Hummingbird Handstand
The beginning of new things can be scary. It’s risky. What if I fail? What if I look like an idiot? What if I humiliate myself? 

Starting new things requires courage, especially when those new things might expose our tender, tentative, hiding hearts.

That’s actually good news— the part about courage, not the part about exposing our tender hearts.

Because courage is something that can be learned

I used to think courage was something you were either born with or not. But now I know that’s not true. Courage is a skill, and like other skills, the more you practice, the easier it gets.

How do you learn courage?

In theory, learning courage is easy. You must be willing to show up over and over and keep making mistakes.

The difficult part is that we humans hate making mistakes. We hate being exposed. We hate feeling like a failure. We hate feeling embarrassed or humiliated. We hate everything about making mistakes.

And yet, making mistakes is the only way for us to learn new skills or experience any kind of personal growth.

How do babies learn to walk? Do they just stand up one day and start cruising around the house? No. (Even though it may seem like that to many new parents.)

Babies fall down when they are learning to walk. They fall a lot. They fall in every direction. They land on their butts. They land on their face. Sometimes they bounce. Other times, they skid, or roll, or flop.

In other words… they make ALL DIFFERENT KINDS OF MISTAKES.

Babies would never learn to walk if they weren’t willing— eager, in fact— to make all of those mistakes.

. . .

Quick story… last year I enrolled in an apprentice program for a particular fitness certification. One of the requirements for certification was that by the end of four months, I would be able to do a cartwheel.

Eek! Seriously? A cartwheel? This isn't the circus. Are you kidding me?

Just so you know, I had never done a cartwheel in my life.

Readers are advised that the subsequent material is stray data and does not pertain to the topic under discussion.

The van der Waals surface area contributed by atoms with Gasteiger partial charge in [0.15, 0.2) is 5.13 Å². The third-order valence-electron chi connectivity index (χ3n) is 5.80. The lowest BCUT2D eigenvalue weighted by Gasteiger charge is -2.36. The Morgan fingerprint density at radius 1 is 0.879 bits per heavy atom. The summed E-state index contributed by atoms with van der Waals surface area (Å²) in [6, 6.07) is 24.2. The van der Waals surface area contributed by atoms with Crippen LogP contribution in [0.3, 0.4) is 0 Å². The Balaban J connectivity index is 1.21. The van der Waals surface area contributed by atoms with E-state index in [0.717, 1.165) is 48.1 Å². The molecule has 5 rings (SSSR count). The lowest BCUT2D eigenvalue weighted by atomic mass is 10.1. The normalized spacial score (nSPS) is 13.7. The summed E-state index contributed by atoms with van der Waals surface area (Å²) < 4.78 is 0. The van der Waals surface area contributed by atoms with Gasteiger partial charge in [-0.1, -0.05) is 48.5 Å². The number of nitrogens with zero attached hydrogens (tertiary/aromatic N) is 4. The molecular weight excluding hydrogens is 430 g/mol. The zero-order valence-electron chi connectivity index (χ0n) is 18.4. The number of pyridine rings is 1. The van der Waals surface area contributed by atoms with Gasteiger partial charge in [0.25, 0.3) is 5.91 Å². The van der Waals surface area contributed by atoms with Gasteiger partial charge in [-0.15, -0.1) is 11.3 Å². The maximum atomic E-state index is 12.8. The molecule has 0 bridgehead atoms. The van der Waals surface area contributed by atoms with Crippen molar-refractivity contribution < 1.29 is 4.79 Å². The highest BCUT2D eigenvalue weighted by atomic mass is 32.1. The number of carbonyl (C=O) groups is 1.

I was a chubby tomboy kid, embarrassed by my body, and so when all the girls were cartwheeling around like prima donnas, I pretended to NOT be interested. Though I was secretly jealous of any girl who could do a cartwheel.

I was just too afraid to give it try.

Until last year.

Now, if you think trying to learn a cartwheel at the age of 50 is NOT a scary thing… let me tell you… I had to seriously stretch my comfort zone on this one.

After 4 months of training, I can’t say that my cartwheel was pretty, but it worked. And compared to where I had started, I felt like I had flown to the moon and back!

I am ok with a less-than-perfect cartwheel.

But something even better than my awkward adult cartwheel happened during this process… 

I learned how to practice making mistakes.

Once I realized (after the first 50-or-so incredibly embarrassing attempts) that the only way to get better at this particular skill was to keep making mistakes, everything changed for me.

As soon as I figured out that the goal of every attempt was to give it a go and see what mistakes show up, rather than giving it a go and trying to be perfect, I freed myself up from anxiety and my inner critic voices, and was able learn and grow from the experience.

Every time I attempted a cartwheel, I tried to just see it as an experience— without judging it— neither bad nor good. How did it feel? What could I do differently? When I tried that, this happened. What would happen if I tried this instead?

For the duration of the program, I purposely practiced making cartwheel mistakes. I didn’t practice doing perfect cartwheels. My goal was to do as many “bad” cartwheels as I could. Because I knew that over time, the more mistakes I made, the better my cartwheel would become.

. . .

By now I hope you’ve figured out that my cartwheel experience is a metaphor for your weight loss journey. (Don’t worry, there are no cartwheel requirements inside of More Heart.)

Making improvements in our lives— whether it be with our diet, the ways we move our bodies, our relationships, our habits, our mindset, or whatever— all personal growth requires three things:

  1. The willingness to try something new.
  2. The willingness to practice making mistakes.
  3. The willingness to be 100% non-judgmental of your mistakes.
If you can do those three things, you can learn, do, or become anything you desire.

This is how courage is learned.
Christy Brennand

Image: Hummingbird Handstand by Birds Doing Yoga.

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